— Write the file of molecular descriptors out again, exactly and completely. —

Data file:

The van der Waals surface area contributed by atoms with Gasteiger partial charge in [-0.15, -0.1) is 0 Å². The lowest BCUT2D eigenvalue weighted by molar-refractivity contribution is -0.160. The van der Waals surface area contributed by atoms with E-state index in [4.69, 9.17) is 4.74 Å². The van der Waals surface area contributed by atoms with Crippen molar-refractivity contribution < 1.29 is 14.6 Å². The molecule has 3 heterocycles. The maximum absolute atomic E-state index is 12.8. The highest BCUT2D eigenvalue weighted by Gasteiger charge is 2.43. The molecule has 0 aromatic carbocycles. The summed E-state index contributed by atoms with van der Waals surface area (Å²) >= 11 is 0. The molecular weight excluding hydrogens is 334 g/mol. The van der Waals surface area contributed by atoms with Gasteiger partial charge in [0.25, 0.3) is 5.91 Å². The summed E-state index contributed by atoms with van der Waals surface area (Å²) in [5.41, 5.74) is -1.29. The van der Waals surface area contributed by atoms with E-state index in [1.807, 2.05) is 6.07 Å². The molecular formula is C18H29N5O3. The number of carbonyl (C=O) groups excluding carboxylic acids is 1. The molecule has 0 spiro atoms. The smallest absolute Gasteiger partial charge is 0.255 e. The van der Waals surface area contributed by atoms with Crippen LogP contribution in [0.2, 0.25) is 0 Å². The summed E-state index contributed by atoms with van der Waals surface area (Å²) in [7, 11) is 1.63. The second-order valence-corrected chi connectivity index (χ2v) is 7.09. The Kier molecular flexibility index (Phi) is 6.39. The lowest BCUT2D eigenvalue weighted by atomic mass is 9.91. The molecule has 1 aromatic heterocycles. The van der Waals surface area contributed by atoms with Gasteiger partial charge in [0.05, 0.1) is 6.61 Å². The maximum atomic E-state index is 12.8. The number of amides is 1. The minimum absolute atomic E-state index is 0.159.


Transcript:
The van der Waals surface area contributed by atoms with Gasteiger partial charge in [-0.15, -0.1) is 0 Å². The lowest BCUT2D eigenvalue weighted by molar-refractivity contribution is -0.160. The van der Waals surface area contributed by atoms with E-state index in [4.69, 9.17) is 4.74 Å². The van der Waals surface area contributed by atoms with Crippen molar-refractivity contribution < 1.29 is 14.6 Å². The molecule has 3 heterocycles. The maximum absolute atomic E-state index is 12.8. The highest BCUT2D eigenvalue weighted by Gasteiger charge is 2.43. The molecule has 0 aromatic carbocycles. The summed E-state index contributed by atoms with van der Waals surface area (Å²) >= 11 is 0. The molecular weight excluding hydrogens is 334 g/mol. The van der Waals surface area contributed by atoms with Gasteiger partial charge in [0.25, 0.3) is 5.91 Å². The summed E-state index contributed by atoms with van der Waals surface area (Å²) in [5.41, 5.74) is -1.29. The van der Waals surface area contributed by atoms with E-state index in [1.807, 2.05) is 6.07 Å². The molecular formula is C18H29N5O3. The number of carbonyl (C=O) groups excluding carboxylic acids is 1. The molecule has 0 spiro atoms. The smallest absolute Gasteiger partial charge is 0.255 e. The van der Waals surface area contributed by atoms with Crippen LogP contribution in [0.2, 0.25) is 0 Å². The summed E-state index contributed by atoms with van der Waals surface area (Å²) in [7, 11) is 1.63. The second-order valence-corrected chi connectivity index (χ2v) is 7.09. The Kier molecular flexibility index (Phi) is 6.39. The lowest BCUT2D eigenvalue weighted by atomic mass is 9.91. The molecule has 1 aromatic heterocycles. The van der Waals surface area contributed by atoms with Gasteiger partial charge in [0.05, 0.1) is 6.61 Å². The maximum atomic E-state index is 12.8. The number of amides is 1. The minimum absolute atomic E-state index is 0.159.